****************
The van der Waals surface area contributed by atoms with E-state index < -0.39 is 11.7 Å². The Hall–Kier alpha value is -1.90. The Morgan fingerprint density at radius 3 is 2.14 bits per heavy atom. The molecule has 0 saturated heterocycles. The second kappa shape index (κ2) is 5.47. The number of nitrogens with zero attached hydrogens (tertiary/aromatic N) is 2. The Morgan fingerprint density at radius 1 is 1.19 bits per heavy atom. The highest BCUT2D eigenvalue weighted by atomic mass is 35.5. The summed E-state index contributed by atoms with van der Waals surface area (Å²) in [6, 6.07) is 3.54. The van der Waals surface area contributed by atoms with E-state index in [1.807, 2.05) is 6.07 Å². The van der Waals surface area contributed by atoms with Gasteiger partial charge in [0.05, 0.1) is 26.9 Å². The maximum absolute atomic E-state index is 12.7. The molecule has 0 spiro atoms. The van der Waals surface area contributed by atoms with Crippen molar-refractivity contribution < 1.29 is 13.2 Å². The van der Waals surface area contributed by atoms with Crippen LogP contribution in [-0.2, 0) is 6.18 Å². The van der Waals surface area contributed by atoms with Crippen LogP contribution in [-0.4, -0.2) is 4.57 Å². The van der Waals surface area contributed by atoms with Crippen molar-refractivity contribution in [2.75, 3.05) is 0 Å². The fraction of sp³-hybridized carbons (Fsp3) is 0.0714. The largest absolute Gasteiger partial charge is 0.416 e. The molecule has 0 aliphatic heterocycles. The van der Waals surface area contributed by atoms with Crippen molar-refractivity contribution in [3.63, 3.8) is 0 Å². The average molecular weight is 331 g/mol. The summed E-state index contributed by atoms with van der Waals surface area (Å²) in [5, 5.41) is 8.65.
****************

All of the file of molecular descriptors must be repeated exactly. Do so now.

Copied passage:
The van der Waals surface area contributed by atoms with E-state index < -0.39 is 11.7 Å². The Hall–Kier alpha value is -1.90. The Morgan fingerprint density at radius 3 is 2.14 bits per heavy atom. The molecule has 0 saturated heterocycles. The second kappa shape index (κ2) is 5.47. The number of nitrogens with zero attached hydrogens (tertiary/aromatic N) is 2. The Morgan fingerprint density at radius 1 is 1.19 bits per heavy atom. The highest BCUT2D eigenvalue weighted by atomic mass is 35.5. The summed E-state index contributed by atoms with van der Waals surface area (Å²) in [6, 6.07) is 3.54. The van der Waals surface area contributed by atoms with E-state index in [1.807, 2.05) is 6.07 Å². The van der Waals surface area contributed by atoms with Gasteiger partial charge in [0.05, 0.1) is 26.9 Å². The maximum absolute atomic E-state index is 12.7. The molecule has 0 spiro atoms. The van der Waals surface area contributed by atoms with Crippen molar-refractivity contribution < 1.29 is 13.2 Å². The van der Waals surface area contributed by atoms with Crippen LogP contribution in [-0.2, 0) is 6.18 Å². The van der Waals surface area contributed by atoms with Crippen LogP contribution in [-0.4, -0.2) is 4.57 Å². The van der Waals surface area contributed by atoms with Crippen molar-refractivity contribution in [2.75, 3.05) is 0 Å². The fraction of sp³-hybridized carbons (Fsp3) is 0.0714. The largest absolute Gasteiger partial charge is 0.416 e. The molecule has 0 aliphatic heterocycles. The van der Waals surface area contributed by atoms with Crippen molar-refractivity contribution in [3.63, 3.8) is 0 Å². The average molecular weight is 331 g/mol. The summed E-state index contributed by atoms with van der Waals surface area (Å²) in [5, 5.41) is 8.65.